For there is no doubt that it’s also a gift to be human. At least once a day my heart shimmers in a small fireworks display of gratitude and joy in response to the beauty that surrounds me. One day I brought home a mini seedless watermelon and when I sliced it down the middle, the subtle white star design that criss-crossed the pink flesh took my breath away. “Come look at this,” I called to my boys. “That’s so beautiful!” my younger son observed. “Nature is amazing,” said the older one. Their appreciation of something as simple as the inside of a watermelon took my breath away a second time and sent a waterfall of smiles rippling through my body. Or walking into the little apple orchard in spring when the white blossoms are heavy with fertility and I lay under the tree to absorb the sounds of a hundred bees buzzing. “How do they make that sound?” I wonder aloud. “It’s their wings,” my science-minded son replies.
The challenge and the gifts are the flip sides of the same coin, of course, and the more we accept and embrace the challenge – which means opening our hearts to the full range of feelings that enter and leave in the course of a single day – the deeper we delight in the joy. One of the great myths of the ego is that we can protect ourselves from feeling the pain of life and only seek joy. It doesn’t work that way. Sadness and joy, like the film Inside Out so beautifully depicts, co-habitate in the heart. Anger, jealousy, fear, disdain, disappointment, excitement, and happiness live there, too. To be fully human means to allow ourselves to feel everything, and to love ourselves through the feeling.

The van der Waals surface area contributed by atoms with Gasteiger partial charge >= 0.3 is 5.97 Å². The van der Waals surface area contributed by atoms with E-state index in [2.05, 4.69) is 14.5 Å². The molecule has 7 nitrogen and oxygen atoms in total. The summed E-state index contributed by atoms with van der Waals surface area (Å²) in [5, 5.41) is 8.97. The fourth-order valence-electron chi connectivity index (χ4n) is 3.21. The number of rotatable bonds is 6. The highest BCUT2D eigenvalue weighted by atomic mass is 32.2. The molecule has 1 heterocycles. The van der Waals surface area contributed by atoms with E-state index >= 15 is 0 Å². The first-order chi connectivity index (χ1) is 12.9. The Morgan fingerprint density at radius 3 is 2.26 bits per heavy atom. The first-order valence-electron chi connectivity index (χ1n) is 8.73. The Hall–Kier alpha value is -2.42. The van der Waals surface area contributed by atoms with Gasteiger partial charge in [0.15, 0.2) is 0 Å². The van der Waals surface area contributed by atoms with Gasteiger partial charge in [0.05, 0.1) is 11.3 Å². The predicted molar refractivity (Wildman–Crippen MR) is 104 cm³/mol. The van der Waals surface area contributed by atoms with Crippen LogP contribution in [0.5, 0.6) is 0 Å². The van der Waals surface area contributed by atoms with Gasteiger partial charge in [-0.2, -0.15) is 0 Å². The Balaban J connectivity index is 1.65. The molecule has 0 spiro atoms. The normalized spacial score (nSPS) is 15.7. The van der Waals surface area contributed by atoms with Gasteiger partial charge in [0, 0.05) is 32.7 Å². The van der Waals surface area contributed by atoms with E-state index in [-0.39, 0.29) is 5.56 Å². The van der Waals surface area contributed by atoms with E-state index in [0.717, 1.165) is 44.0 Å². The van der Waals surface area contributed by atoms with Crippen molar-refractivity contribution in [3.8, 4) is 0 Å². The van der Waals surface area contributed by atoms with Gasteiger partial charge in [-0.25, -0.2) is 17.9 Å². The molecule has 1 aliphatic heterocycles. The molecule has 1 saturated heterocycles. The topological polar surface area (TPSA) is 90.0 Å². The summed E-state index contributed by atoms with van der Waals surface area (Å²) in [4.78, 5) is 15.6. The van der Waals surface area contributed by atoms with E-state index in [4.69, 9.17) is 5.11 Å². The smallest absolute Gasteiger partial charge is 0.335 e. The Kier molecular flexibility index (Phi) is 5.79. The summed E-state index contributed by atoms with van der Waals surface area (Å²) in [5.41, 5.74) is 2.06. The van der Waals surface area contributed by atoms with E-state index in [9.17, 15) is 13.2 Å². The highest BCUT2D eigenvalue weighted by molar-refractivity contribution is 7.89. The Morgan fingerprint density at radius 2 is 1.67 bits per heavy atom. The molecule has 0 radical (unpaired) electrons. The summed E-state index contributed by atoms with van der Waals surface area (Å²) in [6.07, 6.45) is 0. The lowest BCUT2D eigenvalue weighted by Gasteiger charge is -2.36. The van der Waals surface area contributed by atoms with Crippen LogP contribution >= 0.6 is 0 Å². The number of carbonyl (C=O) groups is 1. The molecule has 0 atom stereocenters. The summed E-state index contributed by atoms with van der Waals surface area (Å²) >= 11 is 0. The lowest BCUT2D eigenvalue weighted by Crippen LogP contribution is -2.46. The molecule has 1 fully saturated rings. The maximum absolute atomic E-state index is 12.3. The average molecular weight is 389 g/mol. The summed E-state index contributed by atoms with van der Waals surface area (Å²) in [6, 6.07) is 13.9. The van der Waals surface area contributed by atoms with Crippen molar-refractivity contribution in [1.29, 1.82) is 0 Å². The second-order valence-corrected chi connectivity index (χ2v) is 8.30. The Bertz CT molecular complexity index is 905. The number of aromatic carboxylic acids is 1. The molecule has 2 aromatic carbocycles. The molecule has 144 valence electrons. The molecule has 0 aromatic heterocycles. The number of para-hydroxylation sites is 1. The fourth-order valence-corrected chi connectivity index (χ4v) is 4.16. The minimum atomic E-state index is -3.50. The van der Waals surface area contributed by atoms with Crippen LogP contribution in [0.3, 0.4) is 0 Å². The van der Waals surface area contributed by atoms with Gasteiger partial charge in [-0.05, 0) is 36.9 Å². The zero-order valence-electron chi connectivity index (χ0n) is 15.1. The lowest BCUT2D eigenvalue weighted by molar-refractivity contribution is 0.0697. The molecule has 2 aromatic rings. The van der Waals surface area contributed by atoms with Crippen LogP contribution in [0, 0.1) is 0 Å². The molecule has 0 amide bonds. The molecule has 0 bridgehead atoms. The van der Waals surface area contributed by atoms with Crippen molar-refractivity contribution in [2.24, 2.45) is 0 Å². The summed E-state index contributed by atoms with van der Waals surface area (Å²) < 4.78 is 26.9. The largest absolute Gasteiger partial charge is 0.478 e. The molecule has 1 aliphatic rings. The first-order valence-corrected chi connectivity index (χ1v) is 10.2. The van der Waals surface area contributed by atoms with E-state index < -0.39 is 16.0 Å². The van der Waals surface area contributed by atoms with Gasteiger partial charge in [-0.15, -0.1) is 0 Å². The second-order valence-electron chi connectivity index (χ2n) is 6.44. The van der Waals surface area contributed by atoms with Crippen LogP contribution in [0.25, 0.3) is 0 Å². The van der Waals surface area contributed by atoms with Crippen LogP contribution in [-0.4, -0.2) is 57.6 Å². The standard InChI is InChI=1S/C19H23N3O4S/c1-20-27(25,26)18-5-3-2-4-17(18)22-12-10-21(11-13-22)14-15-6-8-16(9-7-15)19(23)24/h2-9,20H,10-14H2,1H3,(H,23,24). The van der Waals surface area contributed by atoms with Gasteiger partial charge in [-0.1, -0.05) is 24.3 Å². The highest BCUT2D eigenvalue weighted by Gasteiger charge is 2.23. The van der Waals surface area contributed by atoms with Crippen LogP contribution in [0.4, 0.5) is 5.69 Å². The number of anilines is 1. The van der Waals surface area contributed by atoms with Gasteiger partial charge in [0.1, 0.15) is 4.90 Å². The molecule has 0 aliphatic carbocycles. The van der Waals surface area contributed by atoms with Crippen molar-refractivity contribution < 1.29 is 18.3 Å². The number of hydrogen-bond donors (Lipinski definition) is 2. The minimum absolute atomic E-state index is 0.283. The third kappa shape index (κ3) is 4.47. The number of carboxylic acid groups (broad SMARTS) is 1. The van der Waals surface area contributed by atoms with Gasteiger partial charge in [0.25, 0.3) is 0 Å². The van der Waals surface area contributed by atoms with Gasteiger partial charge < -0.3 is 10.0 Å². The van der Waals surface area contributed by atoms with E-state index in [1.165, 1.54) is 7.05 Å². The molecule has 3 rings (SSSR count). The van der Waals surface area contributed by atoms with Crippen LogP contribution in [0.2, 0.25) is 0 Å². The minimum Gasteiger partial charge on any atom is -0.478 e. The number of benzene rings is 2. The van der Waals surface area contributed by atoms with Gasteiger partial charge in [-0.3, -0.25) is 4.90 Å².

It’s not only our hearts that make being human a challenge, it’s also our minds and the thoughts that endlessly populate them that create a daily obstacle to wellness. If wellness depended on learning our multiplication tables and being able to identify nouns and verbs, our education system would serve us beautifully. But true wellness does not depend on these things. True wellness is about liking who we are and knowing who we are, and in order to know ourselves and like ourselves we have to be able to work with our thoughts effectively. We have to be able to identify when we’re caught in a story and learn how to detach from that story so that we can settle back into the present moment. Where do we learn this in our early education? We typically don’t.
To be human is to ache with both sorrow and joy. To be human is to hurt the ones we love and to be hurt by them as well. To be human is to feel lonely, jealous, envious, angry, alone, joyful, peaceful, excited, and serene. It can be so hard being human, but the challenges are only exacerbated when we judge those hards moments and fall into the trap of believing that they’re evidence of our brokenness. Having an argument with a loved one isn’t evidence of brokenness; it’s evidence of our humanity. Getting stuck in the sticky web of intrusive thoughts – from “What if I’m gay?” to “What if I’m a pedophile?” – isn’t evidence of badness but of our sensitivity and the ego’s attempt to consolidate our anxieties into one, clean – albeit torturous – thought. The more we accept our humanness, the more we can bring kindness to ourselves, and that kindness – that balm of self-compassion that can believe that maybe we’re okay – is one of the keys to freedom. When we stop fighting who we are, we grow into who we are meant to be.